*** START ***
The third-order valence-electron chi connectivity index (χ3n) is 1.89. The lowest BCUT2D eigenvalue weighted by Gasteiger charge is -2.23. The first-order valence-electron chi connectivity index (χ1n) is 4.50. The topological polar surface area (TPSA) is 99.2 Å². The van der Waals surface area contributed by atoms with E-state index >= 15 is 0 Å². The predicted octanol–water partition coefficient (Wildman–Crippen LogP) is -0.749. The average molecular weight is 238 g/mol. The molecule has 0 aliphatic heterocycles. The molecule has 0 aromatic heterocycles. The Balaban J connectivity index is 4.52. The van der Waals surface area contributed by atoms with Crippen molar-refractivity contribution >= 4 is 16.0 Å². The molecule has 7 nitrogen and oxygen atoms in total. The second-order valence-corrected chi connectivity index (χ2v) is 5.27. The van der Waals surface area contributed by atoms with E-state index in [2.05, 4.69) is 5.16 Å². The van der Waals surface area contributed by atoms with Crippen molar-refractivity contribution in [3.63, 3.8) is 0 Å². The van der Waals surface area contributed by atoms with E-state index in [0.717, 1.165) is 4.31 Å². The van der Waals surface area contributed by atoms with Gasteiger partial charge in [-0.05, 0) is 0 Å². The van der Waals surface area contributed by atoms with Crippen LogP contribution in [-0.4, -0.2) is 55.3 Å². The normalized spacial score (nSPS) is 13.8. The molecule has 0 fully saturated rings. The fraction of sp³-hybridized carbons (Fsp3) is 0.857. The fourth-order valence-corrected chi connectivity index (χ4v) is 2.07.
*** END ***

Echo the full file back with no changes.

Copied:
The third-order valence-electron chi connectivity index (χ3n) is 1.89. The lowest BCUT2D eigenvalue weighted by Gasteiger charge is -2.23. The first-order valence-electron chi connectivity index (χ1n) is 4.50. The topological polar surface area (TPSA) is 99.2 Å². The van der Waals surface area contributed by atoms with E-state index >= 15 is 0 Å². The predicted octanol–water partition coefficient (Wildman–Crippen LogP) is -0.749. The average molecular weight is 238 g/mol. The molecule has 0 aliphatic heterocycles. The molecule has 0 aromatic heterocycles. The Balaban J connectivity index is 4.52. The van der Waals surface area contributed by atoms with Crippen molar-refractivity contribution >= 4 is 16.0 Å². The molecule has 7 nitrogen and oxygen atoms in total. The second-order valence-corrected chi connectivity index (χ2v) is 5.27. The van der Waals surface area contributed by atoms with E-state index in [2.05, 4.69) is 5.16 Å². The van der Waals surface area contributed by atoms with Crippen molar-refractivity contribution in [3.63, 3.8) is 0 Å². The van der Waals surface area contributed by atoms with E-state index in [0.717, 1.165) is 4.31 Å². The van der Waals surface area contributed by atoms with Gasteiger partial charge in [-0.05, 0) is 0 Å². The van der Waals surface area contributed by atoms with Crippen LogP contribution in [-0.4, -0.2) is 55.3 Å². The normalized spacial score (nSPS) is 13.8. The molecule has 0 fully saturated rings. The fraction of sp³-hybridized carbons (Fsp3) is 0.857. The fourth-order valence-corrected chi connectivity index (χ4v) is 2.07.